Stories: Denise’s meth addiction wasn’t the final chapter in her life – thanks to your support

(Note: This story comes courtesy of Charlotte Hoppers, development director with Grace House, part of United Way’s network of care. Names and images are changed to protect privacy.)

Denise learned a lot from her experience with one of United Way’s network partner agencies, but the largest lesson was “it’s never too late.”

Denise was addicted to drugs, specifically Crystal Methamphetamine or “meth.” Her meth addiction cost her a job, car, house, money, family, and as she puts it – even her soul. Meth is a highly addictive drug that can be manufactured relatively cheaply by using products that are commercially available anywhere in the country.

“My early years were filled with memories of my alcoholic and abusive father and a mentally ill mother,” Denise says. “Once I was master of my own destiny, I chose alcohol, drugs and an emotionally and mentally abusive husband.”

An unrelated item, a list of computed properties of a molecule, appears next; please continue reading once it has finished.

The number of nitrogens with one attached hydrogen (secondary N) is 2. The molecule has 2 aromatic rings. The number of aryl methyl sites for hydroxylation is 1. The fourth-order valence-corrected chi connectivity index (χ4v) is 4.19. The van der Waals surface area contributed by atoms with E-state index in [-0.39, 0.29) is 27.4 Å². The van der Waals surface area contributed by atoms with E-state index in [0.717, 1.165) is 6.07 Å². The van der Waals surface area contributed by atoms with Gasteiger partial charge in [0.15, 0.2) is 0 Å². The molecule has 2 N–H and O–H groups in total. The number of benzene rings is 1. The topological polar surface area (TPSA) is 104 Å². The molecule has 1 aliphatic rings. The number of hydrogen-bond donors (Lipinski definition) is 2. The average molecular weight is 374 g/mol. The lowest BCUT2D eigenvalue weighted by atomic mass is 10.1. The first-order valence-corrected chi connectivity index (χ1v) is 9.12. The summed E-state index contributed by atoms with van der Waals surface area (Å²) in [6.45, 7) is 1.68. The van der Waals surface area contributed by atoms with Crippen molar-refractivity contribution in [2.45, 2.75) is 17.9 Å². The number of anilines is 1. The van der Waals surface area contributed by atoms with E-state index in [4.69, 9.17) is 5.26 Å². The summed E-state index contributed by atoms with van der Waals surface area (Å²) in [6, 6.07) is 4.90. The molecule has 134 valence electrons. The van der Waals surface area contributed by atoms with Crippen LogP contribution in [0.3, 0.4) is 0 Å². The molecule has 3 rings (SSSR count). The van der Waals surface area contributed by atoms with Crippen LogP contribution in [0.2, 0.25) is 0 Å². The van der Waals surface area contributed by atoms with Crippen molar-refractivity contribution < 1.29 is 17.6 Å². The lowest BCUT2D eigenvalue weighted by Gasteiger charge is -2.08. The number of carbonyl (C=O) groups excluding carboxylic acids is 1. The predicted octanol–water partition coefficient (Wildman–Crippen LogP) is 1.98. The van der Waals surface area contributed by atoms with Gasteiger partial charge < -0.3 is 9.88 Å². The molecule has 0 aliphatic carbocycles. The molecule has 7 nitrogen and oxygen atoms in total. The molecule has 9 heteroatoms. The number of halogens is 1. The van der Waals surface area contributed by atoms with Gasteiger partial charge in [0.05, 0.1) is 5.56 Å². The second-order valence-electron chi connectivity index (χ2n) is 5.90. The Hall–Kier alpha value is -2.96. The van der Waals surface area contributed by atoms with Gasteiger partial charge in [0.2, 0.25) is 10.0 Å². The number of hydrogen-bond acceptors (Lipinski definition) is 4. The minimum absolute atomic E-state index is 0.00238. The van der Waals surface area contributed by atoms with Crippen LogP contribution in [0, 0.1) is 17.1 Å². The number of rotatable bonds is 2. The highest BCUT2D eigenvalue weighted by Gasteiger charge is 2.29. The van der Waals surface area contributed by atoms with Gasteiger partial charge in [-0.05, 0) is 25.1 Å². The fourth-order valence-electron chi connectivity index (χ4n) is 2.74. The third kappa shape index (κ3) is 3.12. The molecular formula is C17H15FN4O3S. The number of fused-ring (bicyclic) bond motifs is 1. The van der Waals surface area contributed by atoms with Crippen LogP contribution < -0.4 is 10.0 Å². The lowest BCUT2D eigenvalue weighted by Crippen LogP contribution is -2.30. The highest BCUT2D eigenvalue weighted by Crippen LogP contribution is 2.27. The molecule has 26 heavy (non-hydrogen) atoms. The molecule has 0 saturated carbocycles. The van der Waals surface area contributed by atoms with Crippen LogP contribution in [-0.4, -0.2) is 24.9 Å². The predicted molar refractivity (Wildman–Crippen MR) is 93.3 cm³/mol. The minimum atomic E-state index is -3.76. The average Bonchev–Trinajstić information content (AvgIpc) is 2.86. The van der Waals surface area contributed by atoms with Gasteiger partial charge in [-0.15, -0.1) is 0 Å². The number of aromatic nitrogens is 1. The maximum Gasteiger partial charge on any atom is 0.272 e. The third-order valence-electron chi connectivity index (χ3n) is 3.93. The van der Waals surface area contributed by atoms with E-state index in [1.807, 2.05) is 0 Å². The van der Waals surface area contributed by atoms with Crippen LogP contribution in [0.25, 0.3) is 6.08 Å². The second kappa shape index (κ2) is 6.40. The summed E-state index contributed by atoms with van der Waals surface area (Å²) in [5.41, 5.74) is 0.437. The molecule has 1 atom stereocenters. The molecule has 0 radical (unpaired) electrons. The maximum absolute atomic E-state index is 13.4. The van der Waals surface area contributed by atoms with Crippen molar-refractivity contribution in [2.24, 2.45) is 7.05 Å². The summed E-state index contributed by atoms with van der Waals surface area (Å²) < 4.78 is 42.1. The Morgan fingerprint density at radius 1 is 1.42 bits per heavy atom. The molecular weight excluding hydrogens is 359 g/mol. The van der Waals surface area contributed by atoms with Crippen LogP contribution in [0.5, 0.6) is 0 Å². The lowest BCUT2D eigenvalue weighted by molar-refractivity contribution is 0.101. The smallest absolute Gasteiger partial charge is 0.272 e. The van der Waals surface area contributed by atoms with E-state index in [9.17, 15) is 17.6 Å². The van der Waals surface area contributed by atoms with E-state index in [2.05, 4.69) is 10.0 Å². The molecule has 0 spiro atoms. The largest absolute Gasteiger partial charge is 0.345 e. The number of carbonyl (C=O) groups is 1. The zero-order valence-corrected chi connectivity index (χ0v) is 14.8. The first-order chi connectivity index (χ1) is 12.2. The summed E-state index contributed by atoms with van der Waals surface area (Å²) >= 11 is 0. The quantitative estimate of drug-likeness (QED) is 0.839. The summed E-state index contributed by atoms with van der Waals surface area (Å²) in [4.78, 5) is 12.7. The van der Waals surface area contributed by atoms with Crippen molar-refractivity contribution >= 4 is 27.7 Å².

Before coming to the agency, Denise spent 10 years in bondage to her meth addiction.

“I compare my life then to someone falling and tumbling down the side of a very high mountain in slow motion, hitting trees and rocks and becoming very beat up and bruised in the process,” Denise says.

Denise finally reached the bottom of that bottom when she broke down and admitted to counselors that she was sick of being beaten up, and how she had lost all hope.

“I suppose that my higher power, who kept me alive all these years, had other ideas. When I barely walked through the door of the agency for help last year, it was nothing short of a miracle,” she says.

Counselors gave Denise the necessary mental and emotional tools she needed to stay in recovery, simultaneously teaching her more about her disease of addiction. Denise recalls that every member of the staff was filled with wisdom, love and caring – things Denise so badly needed in her life. The staff showed her what a woman in recovery can truly become.

“In a few weeks I will celebrate a year of recovery and in that short time I have obtained a job I love, a home of my own, use of a car and most important of all, some self-respect. I remember thinking that I had gone too long and that it was way too late to start over again, but now I know it is never too late!”

Thanks to your support of United Way’s network of care, men and women who want to start over and battle their addictions are able to participate in programs that provide information and tools so they can engage in the hard work of sobriety and recovery.

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